Holman: Yeah, you know it’s not necessary any more that the griots come from the griot families—of which there are four or five, traditionally, in Western Africa. But still it’s a very strong tradition to pass it on. The way that it works now is that if you come from a griot family you might become one, but at the least you have the skills—maybe you’ve leaned to play the kora—even if you don’t become a full-fledged griot.
But at the same time, people born in other families are also becoming griots now& as art begins to take its place in a griot world and changes what had been pretty much just a functional position—there wasn’t any real separation to what an artist does& you know you’ve got your job in the culture like everybody else. Which happens to be where I would like& what I’m trying to do.
A lot of what’s happening in the U.S., you could follow the same models in Africa as well. It used to be that the griots were attached to the kings, queens, chiefs of the tribes. They no longer are, mainly because there is no such thing any more, by and large. The countries are ruled by political governments now, and while some politicians do hire griots for various events, they work on a contractual basis now—$1000 for a praise song, or whatever the rate for that day.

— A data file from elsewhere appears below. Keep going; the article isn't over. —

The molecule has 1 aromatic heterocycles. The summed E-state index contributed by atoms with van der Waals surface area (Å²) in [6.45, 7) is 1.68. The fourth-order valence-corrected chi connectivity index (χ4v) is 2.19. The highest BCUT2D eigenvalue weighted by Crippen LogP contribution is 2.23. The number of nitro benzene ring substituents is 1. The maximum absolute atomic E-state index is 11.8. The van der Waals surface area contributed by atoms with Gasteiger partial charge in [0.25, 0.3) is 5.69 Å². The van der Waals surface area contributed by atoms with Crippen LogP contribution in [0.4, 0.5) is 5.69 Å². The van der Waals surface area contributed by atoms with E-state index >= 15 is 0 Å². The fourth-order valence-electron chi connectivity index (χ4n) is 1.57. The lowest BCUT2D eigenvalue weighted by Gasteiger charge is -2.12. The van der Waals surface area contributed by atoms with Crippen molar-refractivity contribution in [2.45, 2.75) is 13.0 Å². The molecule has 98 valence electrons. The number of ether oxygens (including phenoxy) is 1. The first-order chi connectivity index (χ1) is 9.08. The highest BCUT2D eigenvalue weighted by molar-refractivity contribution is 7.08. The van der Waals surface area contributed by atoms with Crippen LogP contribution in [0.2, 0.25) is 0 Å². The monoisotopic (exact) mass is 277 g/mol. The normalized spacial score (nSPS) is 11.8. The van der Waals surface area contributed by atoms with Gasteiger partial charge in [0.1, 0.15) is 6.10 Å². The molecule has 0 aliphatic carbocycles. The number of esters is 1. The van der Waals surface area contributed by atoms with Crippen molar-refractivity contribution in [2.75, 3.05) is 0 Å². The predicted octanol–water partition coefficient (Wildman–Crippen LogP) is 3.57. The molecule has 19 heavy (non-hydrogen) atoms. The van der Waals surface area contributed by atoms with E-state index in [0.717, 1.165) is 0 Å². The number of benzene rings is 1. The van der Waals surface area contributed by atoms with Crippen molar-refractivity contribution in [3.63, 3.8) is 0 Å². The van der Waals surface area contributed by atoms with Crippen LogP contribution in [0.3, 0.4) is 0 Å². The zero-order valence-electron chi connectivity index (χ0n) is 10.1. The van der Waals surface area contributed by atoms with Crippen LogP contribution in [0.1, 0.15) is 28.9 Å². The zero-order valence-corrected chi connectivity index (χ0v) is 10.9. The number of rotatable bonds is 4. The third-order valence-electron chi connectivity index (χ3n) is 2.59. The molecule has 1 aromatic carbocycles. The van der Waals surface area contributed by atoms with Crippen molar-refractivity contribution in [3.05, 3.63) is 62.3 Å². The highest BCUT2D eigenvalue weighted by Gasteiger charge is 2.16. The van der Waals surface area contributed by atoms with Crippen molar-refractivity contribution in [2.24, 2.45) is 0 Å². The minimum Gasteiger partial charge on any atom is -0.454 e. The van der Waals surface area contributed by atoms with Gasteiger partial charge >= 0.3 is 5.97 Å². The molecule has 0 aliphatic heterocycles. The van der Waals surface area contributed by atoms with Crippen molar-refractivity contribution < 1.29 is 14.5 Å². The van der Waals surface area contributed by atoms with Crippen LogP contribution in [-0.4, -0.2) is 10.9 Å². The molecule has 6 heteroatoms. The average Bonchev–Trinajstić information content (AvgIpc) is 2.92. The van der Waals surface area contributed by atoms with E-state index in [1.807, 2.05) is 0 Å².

So what you have is that people of the upper caste and of the ruling class, who might have become a chief before, now they become a griot, and so things are& it’s really breaking down—though the kids up in my class at Bard were aghast when I told them this, because they saw it as a breakdown in the oral tradition, but, in fact& it’s simply changing with the times. You know, it is just a different world, and being able to get the words out on a CD instead of a live performance changes things. And griots are not blind. They see this very well. Although, for example, the molo is still primarily used [pauses and plays a riff on the instrument’s thick nylon strings] for seeing the future.
PBQ: So its notes inspire visions?
Holman: Yeah, yeah. [Still plucking strings] I try to play it as much as possible. [Stops playing and lays the molo on the table in front of me.] Anyway, I can play the kora too.[Walks over the corner of the room and picks up a much larger instrument, its neck made from what looks like a broomstick that is stuck into a large dried-out gourd half. A piece of hide is stretched over the open front of the gourd. Its strings, like the molo’s, are thick nylon strands, all of them colored bright blue.]
The kora is a much more powerful instrument. It’s got twenty-one strings.[Sits with the kora in his lap and begins playing, producing tones similar to those of a guitar, although more hollow, unsteady, and haunted sounding.]